There is a certain magic in elevating a story through music. It’s a tricky thing to describe as it can take so many different forms…I understand it as being two languages (visual and audio) communicating despite their lack of common ground. The most satisfying moments are where a connection develops and helps create a greater whole. It’s a very rewarding process!


Who are your musical or audio heroes and why?

My heroes have usually been defined by curation – either through exploration or a focused identity. DJs like Theo Parrish, Craig Richards and Benji B have meant a lot to me, as have record labels with especially strong identities…there are loads. Recently I’ve loved leaning into the expertise of amazing reissue labels like Music From Memory, Light In The Attic and The Numero Group. Otherwise there are of course landmark artists from growing up – like Sonic Youth, D’Angelo, and Bjork probably most of all. Honourable mention to a school friend who made me a cassette tape when I was about 15 (accompanied by an A4 sheet of notes detailing why I should like each track!).


When you’re working on something that isn’t directly sound design or music are you the sort of person who needs music and noise in the background or is that completely distracting to you? What are your thoughts on ‘background’ sound and music as you work?

I actually think there are several ways to listen to music and while 'background' seems like a negative I think it’s an entirely valid characteristic for great music that functions in a different way. For example I find that some instrumental or ambient music can have a focusing quality - in the same way that some music works so well for a long journey, or at a party. I’m OK with the idea that music can have a practical application and still be art. Having said that, there are certainly styles that demand too much and are probably best saved for full attention!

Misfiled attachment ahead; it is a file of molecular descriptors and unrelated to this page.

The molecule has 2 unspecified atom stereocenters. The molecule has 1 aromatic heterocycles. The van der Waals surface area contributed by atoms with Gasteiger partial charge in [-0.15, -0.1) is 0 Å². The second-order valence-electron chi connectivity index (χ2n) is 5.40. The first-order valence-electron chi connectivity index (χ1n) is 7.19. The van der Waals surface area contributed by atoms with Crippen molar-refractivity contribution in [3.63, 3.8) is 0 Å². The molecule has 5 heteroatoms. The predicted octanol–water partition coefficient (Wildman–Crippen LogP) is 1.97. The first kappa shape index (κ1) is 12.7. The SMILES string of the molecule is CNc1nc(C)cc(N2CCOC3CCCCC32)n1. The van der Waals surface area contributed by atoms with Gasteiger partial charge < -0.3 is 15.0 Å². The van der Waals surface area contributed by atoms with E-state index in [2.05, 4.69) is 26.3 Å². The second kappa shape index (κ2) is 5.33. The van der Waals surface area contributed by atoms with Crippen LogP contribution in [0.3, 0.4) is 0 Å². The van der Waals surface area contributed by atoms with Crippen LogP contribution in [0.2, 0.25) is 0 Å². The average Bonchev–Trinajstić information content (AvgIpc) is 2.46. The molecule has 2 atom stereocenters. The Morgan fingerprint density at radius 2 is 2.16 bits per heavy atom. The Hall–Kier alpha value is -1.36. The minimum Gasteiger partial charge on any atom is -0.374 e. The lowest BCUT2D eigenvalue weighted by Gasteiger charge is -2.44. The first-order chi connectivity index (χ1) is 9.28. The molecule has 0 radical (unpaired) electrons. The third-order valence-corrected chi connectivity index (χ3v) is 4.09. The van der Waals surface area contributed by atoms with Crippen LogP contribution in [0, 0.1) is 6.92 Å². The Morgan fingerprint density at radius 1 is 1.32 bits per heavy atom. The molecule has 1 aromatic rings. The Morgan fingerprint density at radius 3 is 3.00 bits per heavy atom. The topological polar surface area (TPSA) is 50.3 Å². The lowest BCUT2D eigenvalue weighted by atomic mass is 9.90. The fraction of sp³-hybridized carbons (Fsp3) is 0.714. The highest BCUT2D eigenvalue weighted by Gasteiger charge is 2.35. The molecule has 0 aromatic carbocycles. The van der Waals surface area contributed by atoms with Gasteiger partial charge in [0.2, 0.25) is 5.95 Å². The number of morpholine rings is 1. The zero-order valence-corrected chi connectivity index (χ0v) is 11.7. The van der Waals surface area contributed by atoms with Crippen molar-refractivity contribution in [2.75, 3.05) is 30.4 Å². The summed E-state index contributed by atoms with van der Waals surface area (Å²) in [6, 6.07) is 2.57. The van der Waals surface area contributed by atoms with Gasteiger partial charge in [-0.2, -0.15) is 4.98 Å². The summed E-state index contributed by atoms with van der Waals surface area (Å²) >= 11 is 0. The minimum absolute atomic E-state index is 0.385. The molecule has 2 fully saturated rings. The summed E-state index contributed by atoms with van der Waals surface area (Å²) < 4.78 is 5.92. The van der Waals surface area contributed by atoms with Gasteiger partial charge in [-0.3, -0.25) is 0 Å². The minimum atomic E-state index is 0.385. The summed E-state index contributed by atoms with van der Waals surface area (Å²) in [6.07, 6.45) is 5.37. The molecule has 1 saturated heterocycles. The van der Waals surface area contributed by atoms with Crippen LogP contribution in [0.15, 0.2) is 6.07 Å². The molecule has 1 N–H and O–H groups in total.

On a typical day, what does your ‘listening diet’ look like?

I’ll usually start the day with a trusted radio show (Charlie Bones’ excellent breakfast show on NTS, for example). I find I’m less distracted in the mornings so I can handle more variety without losing direction. From there my day’s music is usually dictated by the projects I’m working on... Listening for work is definitely a different kind of listening, it’s goal-oriented and probably a bit more ruthless!… In calmer moments or evenings I might find time to take in a new album release or investigate an artist that I’m not familiar with. I do love a good label playlist to really connect with an overall vision.